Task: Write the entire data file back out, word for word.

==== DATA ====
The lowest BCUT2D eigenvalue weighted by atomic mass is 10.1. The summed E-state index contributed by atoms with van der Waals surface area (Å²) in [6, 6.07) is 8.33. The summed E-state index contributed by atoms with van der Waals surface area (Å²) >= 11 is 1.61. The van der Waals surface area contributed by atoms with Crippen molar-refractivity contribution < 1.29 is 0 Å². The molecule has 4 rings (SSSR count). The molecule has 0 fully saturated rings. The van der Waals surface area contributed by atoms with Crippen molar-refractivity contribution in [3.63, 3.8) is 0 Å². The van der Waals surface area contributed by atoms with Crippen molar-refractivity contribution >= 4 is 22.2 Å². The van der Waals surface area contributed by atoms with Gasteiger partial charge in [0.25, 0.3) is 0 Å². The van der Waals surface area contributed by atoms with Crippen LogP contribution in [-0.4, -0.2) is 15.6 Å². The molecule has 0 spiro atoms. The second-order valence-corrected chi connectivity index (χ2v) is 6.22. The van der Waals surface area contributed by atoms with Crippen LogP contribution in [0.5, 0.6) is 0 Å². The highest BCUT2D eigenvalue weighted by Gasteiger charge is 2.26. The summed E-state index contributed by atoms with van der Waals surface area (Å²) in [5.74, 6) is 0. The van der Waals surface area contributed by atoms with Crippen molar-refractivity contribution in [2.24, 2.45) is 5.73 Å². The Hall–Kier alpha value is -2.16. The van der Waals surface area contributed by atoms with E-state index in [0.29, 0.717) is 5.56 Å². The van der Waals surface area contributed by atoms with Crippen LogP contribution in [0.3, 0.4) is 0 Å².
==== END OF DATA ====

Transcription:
The lowest BCUT2D eigenvalue weighted by atomic mass is 10.1. The summed E-state index contributed by atoms with van der Waals surface area (Å²) in [6, 6.07) is 8.33. The summed E-state index contributed by atoms with van der Waals surface area (Å²) >= 11 is 1.61. The van der Waals surface area contributed by atoms with Crippen molar-refractivity contribution < 1.29 is 0 Å². The molecule has 4 rings (SSSR count). The molecule has 0 fully saturated rings. The van der Waals surface area contributed by atoms with Crippen molar-refractivity contribution in [3.63, 3.8) is 0 Å². The van der Waals surface area contributed by atoms with Crippen molar-refractivity contribution >= 4 is 22.2 Å². The van der Waals surface area contributed by atoms with Gasteiger partial charge in [0.25, 0.3) is 0 Å². The van der Waals surface area contributed by atoms with Crippen LogP contribution in [-0.4, -0.2) is 15.6 Å². The molecule has 0 spiro atoms. The second-order valence-corrected chi connectivity index (χ2v) is 6.22. The van der Waals surface area contributed by atoms with Crippen LogP contribution in [0.5, 0.6) is 0 Å². The highest BCUT2D eigenvalue weighted by Gasteiger charge is 2.26. The summed E-state index contributed by atoms with van der Waals surface area (Å²) in [5.74, 6) is 0. The van der Waals surface area contributed by atoms with Crippen molar-refractivity contribution in [2.24, 2.45) is 5.73 Å². The Hall–Kier alpha value is -2.16. The van der Waals surface area contributed by atoms with E-state index in [0.29, 0.717) is 5.56 Å². The van der Waals surface area contributed by atoms with Crippen LogP contribution in [0.3, 0.4) is 0 Å².